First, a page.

Challenge Rating Equals Level? Maybe not

posted Sunday, July 2nd 2006 by Jonathan Drain
Game DesignThird Edition

Something I’ve been noticing lately when building NPCs is that although the basis of challenge rating is that a character’s CR is equal to his level, in practice this is often not the case. Wizards of the Coast’s research and development team think the same thing:

The rule that says “an nth-level NPC is a CR n monster�?… well, let’s just say that the rule isn’t beyond reproach. It’s true of some classes within some level ranges, but it’s simply not accurate as a general rule. I don’t think any designer will tell you with a straight face that a 1st-level NPC wizard is a good challenge for four 1st-level PCs. (Better hope the NPC gets that sleep spell off, huh?)

One of the reasons is that the character classes are based on the players having them, and the players usually have oodles more magic items than their opponents – they spend almost all of their money on magic items and tend to steal other peoples’ equpiment with alarming regularity. The other reason is that a level 10 wizard is balanced assuming that he will cast his spells gradually over the course of several encounters and that he will do so with the support of the rest of his adventuring party.

At low levels, the formula holds up reasonably well. Compare a level 3 half-orc fighter with a challenge rating 3 ogre. The fighter, assuming generous ability scores, will have 27 hit points, +8 to hit with 2d6+6 damage, an armor class of 20 and saves of +6/+2/+1, with additional feats. The ogre at the same challenge rating will have 2 hit points and on average 2 damage more per hit, with 4 lower AC and a 2 lower Reflex save, and the added benefit of longer reach. The two are sufficiently close.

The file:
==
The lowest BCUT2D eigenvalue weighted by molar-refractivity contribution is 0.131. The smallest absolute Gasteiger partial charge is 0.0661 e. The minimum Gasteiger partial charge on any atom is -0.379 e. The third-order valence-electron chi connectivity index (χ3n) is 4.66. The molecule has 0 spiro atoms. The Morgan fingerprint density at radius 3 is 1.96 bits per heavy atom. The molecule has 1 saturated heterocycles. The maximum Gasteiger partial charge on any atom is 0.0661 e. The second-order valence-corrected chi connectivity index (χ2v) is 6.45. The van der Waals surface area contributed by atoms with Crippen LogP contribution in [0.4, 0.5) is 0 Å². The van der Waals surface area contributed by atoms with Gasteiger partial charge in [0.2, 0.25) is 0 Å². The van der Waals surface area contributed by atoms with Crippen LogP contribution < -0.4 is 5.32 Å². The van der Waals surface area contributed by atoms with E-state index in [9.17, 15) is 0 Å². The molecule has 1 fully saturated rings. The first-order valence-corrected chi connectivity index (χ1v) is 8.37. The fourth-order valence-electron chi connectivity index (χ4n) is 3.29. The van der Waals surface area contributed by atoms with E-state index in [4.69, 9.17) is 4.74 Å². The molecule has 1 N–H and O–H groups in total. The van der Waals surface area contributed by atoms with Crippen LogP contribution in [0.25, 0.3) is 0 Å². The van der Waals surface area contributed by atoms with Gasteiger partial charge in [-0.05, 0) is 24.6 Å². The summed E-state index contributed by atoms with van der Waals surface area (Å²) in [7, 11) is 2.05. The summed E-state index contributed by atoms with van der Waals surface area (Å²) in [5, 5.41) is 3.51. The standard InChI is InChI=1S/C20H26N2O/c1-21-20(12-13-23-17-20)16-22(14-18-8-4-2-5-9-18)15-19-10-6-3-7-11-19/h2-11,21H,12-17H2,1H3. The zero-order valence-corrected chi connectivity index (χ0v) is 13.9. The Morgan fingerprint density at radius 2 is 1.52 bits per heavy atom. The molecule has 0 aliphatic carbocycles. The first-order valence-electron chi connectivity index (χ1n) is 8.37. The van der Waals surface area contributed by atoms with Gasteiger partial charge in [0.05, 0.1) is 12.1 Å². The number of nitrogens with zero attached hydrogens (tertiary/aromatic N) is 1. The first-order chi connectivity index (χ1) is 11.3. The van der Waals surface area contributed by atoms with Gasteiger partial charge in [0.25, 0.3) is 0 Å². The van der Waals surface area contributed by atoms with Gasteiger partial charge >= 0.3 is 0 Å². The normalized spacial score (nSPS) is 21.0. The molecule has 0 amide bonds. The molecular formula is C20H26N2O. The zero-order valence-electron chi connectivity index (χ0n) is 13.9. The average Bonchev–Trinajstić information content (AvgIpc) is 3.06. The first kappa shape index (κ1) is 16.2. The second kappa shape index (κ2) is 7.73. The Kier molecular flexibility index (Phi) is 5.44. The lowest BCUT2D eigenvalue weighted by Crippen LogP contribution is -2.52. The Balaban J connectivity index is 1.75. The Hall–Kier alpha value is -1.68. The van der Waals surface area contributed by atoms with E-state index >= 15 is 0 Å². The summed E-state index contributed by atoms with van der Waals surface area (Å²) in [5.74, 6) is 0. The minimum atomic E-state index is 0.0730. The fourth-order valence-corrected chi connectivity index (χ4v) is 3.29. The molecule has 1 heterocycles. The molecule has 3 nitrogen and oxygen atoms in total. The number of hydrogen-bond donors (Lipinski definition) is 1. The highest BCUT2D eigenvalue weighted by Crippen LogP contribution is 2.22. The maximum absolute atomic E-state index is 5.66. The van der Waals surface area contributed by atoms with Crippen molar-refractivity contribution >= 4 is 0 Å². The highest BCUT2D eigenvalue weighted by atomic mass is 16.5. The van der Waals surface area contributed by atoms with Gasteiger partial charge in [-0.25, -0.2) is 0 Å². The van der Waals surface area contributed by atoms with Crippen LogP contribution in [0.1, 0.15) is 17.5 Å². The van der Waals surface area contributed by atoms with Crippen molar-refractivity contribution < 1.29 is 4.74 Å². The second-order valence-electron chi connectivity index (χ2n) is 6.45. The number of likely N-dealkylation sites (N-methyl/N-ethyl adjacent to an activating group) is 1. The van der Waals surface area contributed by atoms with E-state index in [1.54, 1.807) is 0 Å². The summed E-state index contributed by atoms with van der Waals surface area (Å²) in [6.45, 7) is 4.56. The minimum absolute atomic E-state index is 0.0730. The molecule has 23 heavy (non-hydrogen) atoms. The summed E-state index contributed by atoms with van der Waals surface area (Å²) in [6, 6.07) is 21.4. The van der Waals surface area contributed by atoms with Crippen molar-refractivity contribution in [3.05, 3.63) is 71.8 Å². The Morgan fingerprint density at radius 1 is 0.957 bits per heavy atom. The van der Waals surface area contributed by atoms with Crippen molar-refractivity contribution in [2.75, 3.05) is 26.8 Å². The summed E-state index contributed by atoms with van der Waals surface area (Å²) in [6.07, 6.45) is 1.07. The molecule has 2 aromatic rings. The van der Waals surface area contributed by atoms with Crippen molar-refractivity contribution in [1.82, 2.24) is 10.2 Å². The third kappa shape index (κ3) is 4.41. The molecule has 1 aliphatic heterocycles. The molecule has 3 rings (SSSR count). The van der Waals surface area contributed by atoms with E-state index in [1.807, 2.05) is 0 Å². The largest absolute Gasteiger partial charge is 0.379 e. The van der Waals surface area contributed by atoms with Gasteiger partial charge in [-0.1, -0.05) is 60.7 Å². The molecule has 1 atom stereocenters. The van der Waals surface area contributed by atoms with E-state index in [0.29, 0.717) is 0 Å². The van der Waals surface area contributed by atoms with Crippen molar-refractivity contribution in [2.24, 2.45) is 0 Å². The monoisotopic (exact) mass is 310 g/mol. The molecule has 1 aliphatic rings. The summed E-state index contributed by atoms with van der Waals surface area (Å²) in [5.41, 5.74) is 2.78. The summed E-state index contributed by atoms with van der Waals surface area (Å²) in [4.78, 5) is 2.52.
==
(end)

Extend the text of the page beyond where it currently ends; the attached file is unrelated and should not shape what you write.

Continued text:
At high levels, things change. Compare the same fighter at level 11 to the CR 11 cloud giant. The fighter has 83 hit points to the giant’s 178, his AC is still 20 before magic items compared to the giant’s 25, and the fighter’s saves will be +10/+5/+3 against the giant’s impressive +16/+6/+10. The fighter’s improved Strength gives him an attack set of +17/+12/+7 with 2d6+9 damage before magic weapons are considered, but you can be assured that the giant will have a magic weapon improving his existing array of +22/+17/+12 each dealing a fearsome 4d6+18 damage. That’s an average hit of 32 with reach versus the half-orc’s 16 – exactly double. The half-orc, appropriately enough, is half as survivable and half as lethal!

The net result is that as player characters rise in level, human (or humanoid) villains simply aren’t up to the “challenge rating = level” rule, and in the absence of a reliable formula, ought to have their CR determined through ad-hoc ruling. It’s an elephant in the living-room situation where nobody wants to admit that the rule has been inaccurate all along, and so when writing adventures will often either ignore it or find ad-hoc ways to beef up the character. One such adventure had a sorcerer possessed by a demon such that his ability scores were basically all eighteens and he was granted various resistances, in addition to being behind bars. Another made him a ghost and had him effectively “possess” an earth elemental in order that he be survivable enough not to need endless minions, ad-hoc effects and terrain features to protect him.